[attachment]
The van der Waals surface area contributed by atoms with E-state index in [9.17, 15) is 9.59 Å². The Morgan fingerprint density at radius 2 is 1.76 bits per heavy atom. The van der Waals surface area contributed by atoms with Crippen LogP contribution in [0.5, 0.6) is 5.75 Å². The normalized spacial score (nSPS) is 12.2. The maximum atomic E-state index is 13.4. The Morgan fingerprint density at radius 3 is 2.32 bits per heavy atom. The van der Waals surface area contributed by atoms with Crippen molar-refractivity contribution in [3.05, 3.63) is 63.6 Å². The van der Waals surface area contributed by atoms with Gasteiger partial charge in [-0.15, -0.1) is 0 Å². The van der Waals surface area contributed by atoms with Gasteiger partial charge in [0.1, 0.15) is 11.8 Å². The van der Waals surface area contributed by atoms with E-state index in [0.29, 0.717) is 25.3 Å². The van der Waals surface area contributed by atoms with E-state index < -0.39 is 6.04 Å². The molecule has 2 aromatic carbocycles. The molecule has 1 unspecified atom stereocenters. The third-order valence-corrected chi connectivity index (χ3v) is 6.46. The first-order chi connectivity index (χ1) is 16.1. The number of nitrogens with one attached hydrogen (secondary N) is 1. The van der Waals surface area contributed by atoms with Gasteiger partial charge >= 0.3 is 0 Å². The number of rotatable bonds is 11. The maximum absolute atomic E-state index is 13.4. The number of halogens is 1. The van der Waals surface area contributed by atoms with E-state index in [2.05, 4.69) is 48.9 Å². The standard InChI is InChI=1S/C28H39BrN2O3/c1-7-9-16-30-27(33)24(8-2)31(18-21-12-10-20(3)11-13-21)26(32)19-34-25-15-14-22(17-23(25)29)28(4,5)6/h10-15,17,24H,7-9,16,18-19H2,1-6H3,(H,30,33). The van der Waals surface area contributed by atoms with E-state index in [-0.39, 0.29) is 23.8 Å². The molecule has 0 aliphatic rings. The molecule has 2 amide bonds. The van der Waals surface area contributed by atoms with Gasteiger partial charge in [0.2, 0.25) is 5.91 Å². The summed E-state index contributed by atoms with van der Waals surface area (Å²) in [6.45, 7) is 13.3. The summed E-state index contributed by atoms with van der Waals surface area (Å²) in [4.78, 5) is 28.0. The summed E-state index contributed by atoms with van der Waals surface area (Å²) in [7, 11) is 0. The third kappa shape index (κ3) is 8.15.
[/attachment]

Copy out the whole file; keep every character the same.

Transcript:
The van der Waals surface area contributed by atoms with E-state index in [9.17, 15) is 9.59 Å². The Morgan fingerprint density at radius 2 is 1.76 bits per heavy atom. The van der Waals surface area contributed by atoms with Crippen LogP contribution in [0.5, 0.6) is 5.75 Å². The normalized spacial score (nSPS) is 12.2. The maximum atomic E-state index is 13.4. The Morgan fingerprint density at radius 3 is 2.32 bits per heavy atom. The van der Waals surface area contributed by atoms with Crippen molar-refractivity contribution in [3.05, 3.63) is 63.6 Å². The van der Waals surface area contributed by atoms with Gasteiger partial charge in [-0.15, -0.1) is 0 Å². The van der Waals surface area contributed by atoms with Gasteiger partial charge in [0.1, 0.15) is 11.8 Å². The van der Waals surface area contributed by atoms with E-state index in [0.29, 0.717) is 25.3 Å². The van der Waals surface area contributed by atoms with E-state index < -0.39 is 6.04 Å². The molecule has 2 aromatic carbocycles. The molecule has 1 unspecified atom stereocenters. The third-order valence-corrected chi connectivity index (χ3v) is 6.46. The first-order chi connectivity index (χ1) is 16.1. The number of nitrogens with one attached hydrogen (secondary N) is 1. The van der Waals surface area contributed by atoms with Gasteiger partial charge >= 0.3 is 0 Å². The number of rotatable bonds is 11. The maximum absolute atomic E-state index is 13.4. The number of halogens is 1. The van der Waals surface area contributed by atoms with E-state index in [2.05, 4.69) is 48.9 Å². The standard InChI is InChI=1S/C28H39BrN2O3/c1-7-9-16-30-27(33)24(8-2)31(18-21-12-10-20(3)11-13-21)26(32)19-34-25-15-14-22(17-23(25)29)28(4,5)6/h10-15,17,24H,7-9,16,18-19H2,1-6H3,(H,30,33). The van der Waals surface area contributed by atoms with E-state index in [-0.39, 0.29) is 23.8 Å². The molecule has 0 aliphatic rings. The molecule has 2 amide bonds. The van der Waals surface area contributed by atoms with Gasteiger partial charge in [0.2, 0.25) is 5.91 Å². The summed E-state index contributed by atoms with van der Waals surface area (Å²) in [6.45, 7) is 13.3. The summed E-state index contributed by atoms with van der Waals surface area (Å²) in [4.78, 5) is 28.0. The summed E-state index contributed by atoms with van der Waals surface area (Å²) in [7, 11) is 0. The third kappa shape index (κ3) is 8.15.